OCS Gains New Developer Hooks
Microsoft Office Communications Server 2007 adds new APIs and integration with Visual Studio.
The new release of Office Communications Server (OCS) 2007 is an incremental upgrade, though it offers some noteworthy new capabilities for .NET developers looking to add conferencing-, presence- and telephony-oriented capability to business applications.
Dubbed OCS R2 and available for private beta testing, the updated release comes with new APIs and features integration with the latest release of Microsoft's Visual Studio. Microsoft plans to officially launch a new OCS release in February, the company said at the VoiceCon Conference last month in Amsterdam, Netherlands.
Since it was released one year ago, thousands of organizations began using OCS 2007 as their primary voice-communications platform, said Stephen Elop, president of Microsoft's business division, in a video statement released at the VoiceCon show.
Tom Nolle, president of the Voorhees, N.J.-based telecommunications consulting firm CIMI Corp., says OCS has gotten off to a respectable start in Microsoft-centric shops.
"Those with SharePoint, for example, seem to be adopting it almost completely, at least in my experience," Nolle says in an e-mail. "There aren't any issues in terms of negatives that I'm aware of with respect to adoption, but it will be important for enterprises to review their overall voice, UC [unified communications] and collaboration strategies given the new release and the directions. [But it looks] promising."
New and Improved
Among the new features in OCS 2007 R2 are built-in audio teleconferencing, desktop sharing and what Microsoft calls "persistent group chat." The new chat feature is aimed to let teams participate in specific topic-based chat sessions that persist over periods of time.
On the voice side, the new release will allow for improved call management, including response groups that manage incoming calls based on predefined workflows; call delegation; and VoIP-based call trunking.
There are two key new capabilities for the developer experience, says Anand Ramakrishna, principle group manager for Microsoft's Office Communications Server Developer Experience. First, the object model will allow developers to tweak behaviors and do more advanced kind of scenarios so they "can get down and write code," Ramakrishna says. The other key developer capability centers around improvements to the API set called the Universal Communications Management API. The new API addresses support for presence, teleconferencing and call controls.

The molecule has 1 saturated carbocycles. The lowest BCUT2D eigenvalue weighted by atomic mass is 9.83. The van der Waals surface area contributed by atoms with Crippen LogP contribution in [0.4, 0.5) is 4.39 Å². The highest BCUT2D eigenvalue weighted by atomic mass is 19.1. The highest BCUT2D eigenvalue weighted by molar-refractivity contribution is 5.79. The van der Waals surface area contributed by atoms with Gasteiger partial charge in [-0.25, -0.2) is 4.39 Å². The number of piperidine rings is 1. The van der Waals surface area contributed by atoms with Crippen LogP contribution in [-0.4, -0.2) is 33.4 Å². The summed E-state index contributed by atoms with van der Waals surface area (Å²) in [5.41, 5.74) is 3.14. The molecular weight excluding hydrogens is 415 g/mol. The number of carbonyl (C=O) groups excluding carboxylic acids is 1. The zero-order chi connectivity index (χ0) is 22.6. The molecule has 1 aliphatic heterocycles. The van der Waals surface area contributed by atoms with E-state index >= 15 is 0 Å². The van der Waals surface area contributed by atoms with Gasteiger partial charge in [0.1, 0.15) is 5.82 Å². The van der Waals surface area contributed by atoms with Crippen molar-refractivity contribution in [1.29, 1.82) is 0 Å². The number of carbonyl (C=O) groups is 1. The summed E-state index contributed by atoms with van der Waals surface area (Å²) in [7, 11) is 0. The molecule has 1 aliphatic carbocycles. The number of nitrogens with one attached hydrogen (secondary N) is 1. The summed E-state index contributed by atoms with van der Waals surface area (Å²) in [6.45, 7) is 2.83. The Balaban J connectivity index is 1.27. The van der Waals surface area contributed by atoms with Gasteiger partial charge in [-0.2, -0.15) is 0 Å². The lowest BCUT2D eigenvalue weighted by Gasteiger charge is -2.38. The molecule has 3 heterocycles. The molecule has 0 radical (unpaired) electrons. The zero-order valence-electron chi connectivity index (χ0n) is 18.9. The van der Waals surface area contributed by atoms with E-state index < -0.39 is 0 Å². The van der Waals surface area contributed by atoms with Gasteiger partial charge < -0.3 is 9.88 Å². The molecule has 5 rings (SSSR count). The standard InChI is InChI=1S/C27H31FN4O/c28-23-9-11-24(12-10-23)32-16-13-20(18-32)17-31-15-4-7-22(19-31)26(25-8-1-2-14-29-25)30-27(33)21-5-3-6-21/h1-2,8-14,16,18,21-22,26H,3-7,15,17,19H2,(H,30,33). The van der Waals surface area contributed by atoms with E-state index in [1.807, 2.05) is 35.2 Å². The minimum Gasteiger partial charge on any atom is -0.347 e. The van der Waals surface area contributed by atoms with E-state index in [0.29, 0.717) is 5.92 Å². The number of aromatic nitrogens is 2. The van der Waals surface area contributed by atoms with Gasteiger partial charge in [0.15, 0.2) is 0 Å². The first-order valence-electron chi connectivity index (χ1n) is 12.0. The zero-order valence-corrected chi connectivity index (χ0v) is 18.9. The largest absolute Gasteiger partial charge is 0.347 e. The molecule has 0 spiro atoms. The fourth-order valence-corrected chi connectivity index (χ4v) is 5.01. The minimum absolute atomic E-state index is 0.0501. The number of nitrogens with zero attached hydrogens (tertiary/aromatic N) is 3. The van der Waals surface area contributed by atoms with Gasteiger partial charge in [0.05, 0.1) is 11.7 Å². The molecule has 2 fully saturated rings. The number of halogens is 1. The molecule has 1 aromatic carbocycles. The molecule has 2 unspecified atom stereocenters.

Developers will be able to integrate these new and existing features into their applications with Visual Studio 2008 using the latest capabilities in .NET Framework, Ramakrishna says.
One such example is Windows Workflow Foundation. "We created Windows Workflow activities that you can drag and drop onto your workflow agent or your designer, and then model it using those APIs," Ramakrishna explains. "You can bring up your workflow canvas and drag and drop the UC activities onto your workflow -- in conjunction with your other workflow activities."
For instance, this will let developers build UC into their workflow models in SharePoint, while taking into account human latency in business processes. "We're bringing [UC] and integrating that so that you can do intelligent routing and intelligent notification from Windows Workflow," Ramakrishna says. Applications can range from the routing and approval of forms to integration with CRM-type apps, he adds.
In addition to call management, presence and teleconferencing, Ramakrishna points out that the new API set supports speech recognition and notification.
Jeffrey Schwartz is editor of Redmond magazine and also covers cloud computing for Virtualization Review's Cloud Report. In addition, he writes the Channeling the Cloud column for Redmond Channel Partner. Follow him on Twitter @JeffreySchwartz.